The data editing and formatting phase is one of the most important steps in fitting a structural equation model (SEM), whether it is covariance based as in SPSS AMOS and LISREL or a partial least squares model as in smartPLS and warpPLS. Often you receive data from surveys with a plenitude of different data types: numeric, integer, ordinal, factor, indicator, text comments. One of the first steps is to decide what to include in an analysis. Should we transform data and perform analysis of marginal distributions before running a CB-SEM, study relations between ordinal variables with LISREL or just clean up data and do a robust exploratory PLS-SEM? We are going to scrap unused variables and perform tasks such as imputation or calculation of indicators of factor levels beforehand, split data into several sheets or files with appropriate keys or identifiers. Then comes the formatting issue. Lots of survey data come as SPSS sav files or in the SAS sas7dbat file format, and if your analyzing clinical data you might encounter Stata’s dta format. You can export to other formats from these commercial packages or use a program like Stat/Transfer. Ordinary ascii based formats might do, when import of csv files straight from Excel or OpenOffice fails. Using a simple file format also enables you to run several types of covariance based models or partial least squares regressions. Then why not use simple txt files?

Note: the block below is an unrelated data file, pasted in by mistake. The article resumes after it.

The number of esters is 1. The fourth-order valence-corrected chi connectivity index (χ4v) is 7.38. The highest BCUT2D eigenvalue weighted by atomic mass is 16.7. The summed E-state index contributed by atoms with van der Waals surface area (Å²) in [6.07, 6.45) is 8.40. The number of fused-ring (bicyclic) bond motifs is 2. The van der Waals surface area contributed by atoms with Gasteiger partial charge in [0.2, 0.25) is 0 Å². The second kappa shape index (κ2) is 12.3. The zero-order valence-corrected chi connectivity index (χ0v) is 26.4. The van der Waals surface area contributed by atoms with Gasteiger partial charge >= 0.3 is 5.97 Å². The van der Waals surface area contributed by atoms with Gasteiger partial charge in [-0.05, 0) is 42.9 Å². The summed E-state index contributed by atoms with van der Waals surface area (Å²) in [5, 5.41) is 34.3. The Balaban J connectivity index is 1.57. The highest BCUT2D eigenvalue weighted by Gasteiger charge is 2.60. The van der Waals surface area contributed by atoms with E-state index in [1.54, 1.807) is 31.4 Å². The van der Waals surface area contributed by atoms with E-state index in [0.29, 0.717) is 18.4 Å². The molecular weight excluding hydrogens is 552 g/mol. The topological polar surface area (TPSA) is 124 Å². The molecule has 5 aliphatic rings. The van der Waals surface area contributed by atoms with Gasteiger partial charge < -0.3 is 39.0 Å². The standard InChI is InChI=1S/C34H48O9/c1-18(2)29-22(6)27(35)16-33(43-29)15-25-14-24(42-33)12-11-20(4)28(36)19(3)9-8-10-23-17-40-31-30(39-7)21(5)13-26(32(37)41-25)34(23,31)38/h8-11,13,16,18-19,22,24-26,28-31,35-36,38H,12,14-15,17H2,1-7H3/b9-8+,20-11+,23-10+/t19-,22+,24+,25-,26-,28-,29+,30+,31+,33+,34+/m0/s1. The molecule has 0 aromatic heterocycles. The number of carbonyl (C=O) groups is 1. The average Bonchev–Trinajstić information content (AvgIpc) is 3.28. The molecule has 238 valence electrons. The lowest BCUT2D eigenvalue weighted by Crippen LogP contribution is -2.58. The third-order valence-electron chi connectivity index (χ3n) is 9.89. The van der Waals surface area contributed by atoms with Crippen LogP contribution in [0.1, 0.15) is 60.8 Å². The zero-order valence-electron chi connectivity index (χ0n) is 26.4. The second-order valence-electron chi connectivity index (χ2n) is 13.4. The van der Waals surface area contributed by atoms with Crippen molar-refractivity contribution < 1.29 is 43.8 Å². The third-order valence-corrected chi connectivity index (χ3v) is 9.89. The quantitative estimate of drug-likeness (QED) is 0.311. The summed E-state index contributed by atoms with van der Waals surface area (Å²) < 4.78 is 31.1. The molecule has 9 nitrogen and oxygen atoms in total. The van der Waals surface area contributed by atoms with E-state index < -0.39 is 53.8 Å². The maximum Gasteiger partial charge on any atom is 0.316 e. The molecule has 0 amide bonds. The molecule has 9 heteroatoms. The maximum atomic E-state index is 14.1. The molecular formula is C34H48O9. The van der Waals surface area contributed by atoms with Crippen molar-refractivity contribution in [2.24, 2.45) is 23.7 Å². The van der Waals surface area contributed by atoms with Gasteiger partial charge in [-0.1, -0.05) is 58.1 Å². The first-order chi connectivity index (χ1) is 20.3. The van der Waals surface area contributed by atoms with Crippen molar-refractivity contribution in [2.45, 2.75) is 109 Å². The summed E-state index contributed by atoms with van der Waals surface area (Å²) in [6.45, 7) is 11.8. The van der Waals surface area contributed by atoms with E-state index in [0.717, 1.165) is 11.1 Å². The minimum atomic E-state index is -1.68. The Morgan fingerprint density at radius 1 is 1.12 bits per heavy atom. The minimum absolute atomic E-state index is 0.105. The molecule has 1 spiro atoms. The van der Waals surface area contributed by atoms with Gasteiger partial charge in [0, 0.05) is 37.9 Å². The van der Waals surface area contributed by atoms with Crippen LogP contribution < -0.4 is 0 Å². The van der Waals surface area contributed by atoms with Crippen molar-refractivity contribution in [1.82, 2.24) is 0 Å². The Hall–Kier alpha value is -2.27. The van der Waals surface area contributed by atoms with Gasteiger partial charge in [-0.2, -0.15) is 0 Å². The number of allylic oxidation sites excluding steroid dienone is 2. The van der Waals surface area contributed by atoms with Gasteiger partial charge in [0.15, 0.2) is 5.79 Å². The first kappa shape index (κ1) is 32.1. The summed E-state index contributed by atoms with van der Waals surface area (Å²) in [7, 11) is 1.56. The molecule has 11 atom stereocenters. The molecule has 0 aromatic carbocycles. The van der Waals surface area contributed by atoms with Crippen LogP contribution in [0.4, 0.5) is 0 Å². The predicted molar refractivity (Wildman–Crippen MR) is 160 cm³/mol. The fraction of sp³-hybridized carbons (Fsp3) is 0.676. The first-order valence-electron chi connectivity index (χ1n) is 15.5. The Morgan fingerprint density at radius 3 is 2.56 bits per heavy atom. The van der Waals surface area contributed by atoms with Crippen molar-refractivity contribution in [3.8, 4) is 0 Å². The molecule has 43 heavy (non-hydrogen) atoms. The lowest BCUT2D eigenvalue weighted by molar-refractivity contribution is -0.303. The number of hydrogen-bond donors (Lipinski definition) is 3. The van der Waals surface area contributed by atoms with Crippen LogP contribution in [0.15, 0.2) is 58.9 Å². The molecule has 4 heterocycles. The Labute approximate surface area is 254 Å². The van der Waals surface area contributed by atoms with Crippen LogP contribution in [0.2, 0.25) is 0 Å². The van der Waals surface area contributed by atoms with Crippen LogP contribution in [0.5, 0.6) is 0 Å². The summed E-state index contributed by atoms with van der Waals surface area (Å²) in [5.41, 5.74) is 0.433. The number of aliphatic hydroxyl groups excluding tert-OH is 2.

Here is an example of R-base code which will convert an Excel csv file to a txt file. Ready for analysis in a software package such as LISREL.
#Print current directory getwd() #Change to another directory through interactive dialog window setwd(choose.dir()) dirPath #Choose the CSV file filePath filePath #Check options for read.csv (US/European comma format etc) CSVdata #View data View(CSVdata) #Save data in current directory txtPath write.table(CSVdata, txtPath, sep=”\t”, eol=”\r\n”, row.names=FALSE)